New e-lobby tracking system coming online
- By William Matthews
- Jan 18, 2000
As early as next month, lobbyists will begin reporting online their efforts to influence federal agencies and Congress. Besides dramatically reducing the amount of paperwork required to track lobbyists, electronic registration eventually will make information about their activities instantly available to anyone with a computer and an Internet connection.
Lobbying is one of the fastest-growing industries in America, according to the Center for Responsive Politics. Some 17,000 representatives of thousands of companies and interest groups spend $1.4 billion a year trying to influence the votes and decisions of members of Congress and officials of federal agencies.
Information technology companies are among the busiest. They spent $39 million in 1998 — more than airlines and automakers, but only half as much as the insurance industry — to court congressmen and persuade government policymakers.
Lobbyists are required to file semiannual reports indicating how much money they spent, which houses of Congress and which federal agencies they lobbied, and what companies or organizations they lobbied for.
The electronic system will make it possible for lobbyist records to be available almost immediately, said Pam Gavin, superintendent of the Office of Public Records. Today, retrieving information on lobbyists' activities requires a trip to Capitol Hill to comb through the database at the Office of Public Records. Some of the information also is available online at www.opensecrets.org, a World Wide Web site operated by the Center for Responsive Politics.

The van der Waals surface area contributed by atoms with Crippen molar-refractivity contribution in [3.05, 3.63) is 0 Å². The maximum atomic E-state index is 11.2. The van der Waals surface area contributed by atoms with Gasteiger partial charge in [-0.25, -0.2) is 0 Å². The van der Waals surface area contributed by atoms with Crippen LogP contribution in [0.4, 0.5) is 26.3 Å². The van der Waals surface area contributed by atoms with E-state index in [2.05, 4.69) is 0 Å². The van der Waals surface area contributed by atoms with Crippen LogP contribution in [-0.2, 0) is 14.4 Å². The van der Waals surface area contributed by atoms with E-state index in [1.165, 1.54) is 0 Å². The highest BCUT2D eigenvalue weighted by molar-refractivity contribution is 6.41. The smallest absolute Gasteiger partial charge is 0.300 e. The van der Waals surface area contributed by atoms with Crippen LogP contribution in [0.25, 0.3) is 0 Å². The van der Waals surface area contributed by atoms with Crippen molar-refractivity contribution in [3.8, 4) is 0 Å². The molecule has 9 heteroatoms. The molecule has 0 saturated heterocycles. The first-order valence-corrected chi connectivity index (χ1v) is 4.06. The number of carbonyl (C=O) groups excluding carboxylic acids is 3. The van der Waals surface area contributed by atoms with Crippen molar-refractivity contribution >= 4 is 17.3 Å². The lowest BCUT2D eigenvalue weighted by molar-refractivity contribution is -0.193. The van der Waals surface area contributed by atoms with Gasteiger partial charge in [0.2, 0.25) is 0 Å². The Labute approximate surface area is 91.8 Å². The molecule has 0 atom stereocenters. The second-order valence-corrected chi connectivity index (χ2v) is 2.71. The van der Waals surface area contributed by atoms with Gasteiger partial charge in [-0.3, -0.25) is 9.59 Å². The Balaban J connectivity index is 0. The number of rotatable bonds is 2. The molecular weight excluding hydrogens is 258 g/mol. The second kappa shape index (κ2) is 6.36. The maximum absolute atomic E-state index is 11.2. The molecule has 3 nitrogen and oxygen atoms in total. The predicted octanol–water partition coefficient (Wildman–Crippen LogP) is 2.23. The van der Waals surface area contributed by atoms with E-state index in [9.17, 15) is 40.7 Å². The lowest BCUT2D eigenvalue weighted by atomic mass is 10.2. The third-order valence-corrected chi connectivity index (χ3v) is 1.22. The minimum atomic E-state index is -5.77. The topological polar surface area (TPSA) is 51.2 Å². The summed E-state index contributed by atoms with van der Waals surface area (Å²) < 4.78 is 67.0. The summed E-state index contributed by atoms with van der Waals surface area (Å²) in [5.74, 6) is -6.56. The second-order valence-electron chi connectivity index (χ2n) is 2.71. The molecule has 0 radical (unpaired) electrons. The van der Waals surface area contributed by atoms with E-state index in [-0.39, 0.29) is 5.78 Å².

Lobbyists will register by filling out a form online. The form won't have to be retyped into a separate database, as information on paper lobbying reports is today, Gavin said. Electronic registration will begin in 30 to 60 days, Gavin said. However, it may be several more months before the lobbying reports are made available to the public online.
Today's paper lobbying reports reveal how much organizations are spending, how much lobbying firms are earning, what issues individuals and organizations are lobbying for, and who the lobbyists are. Key information that is omitted is which members of Congress and which agency officials are targeted.
That will not change with the new electronic forms, Gavin said. The electronic system is being created by Public Disclosures Inc., a subsidiary of Netivation.com Inc. of Washington, D.C.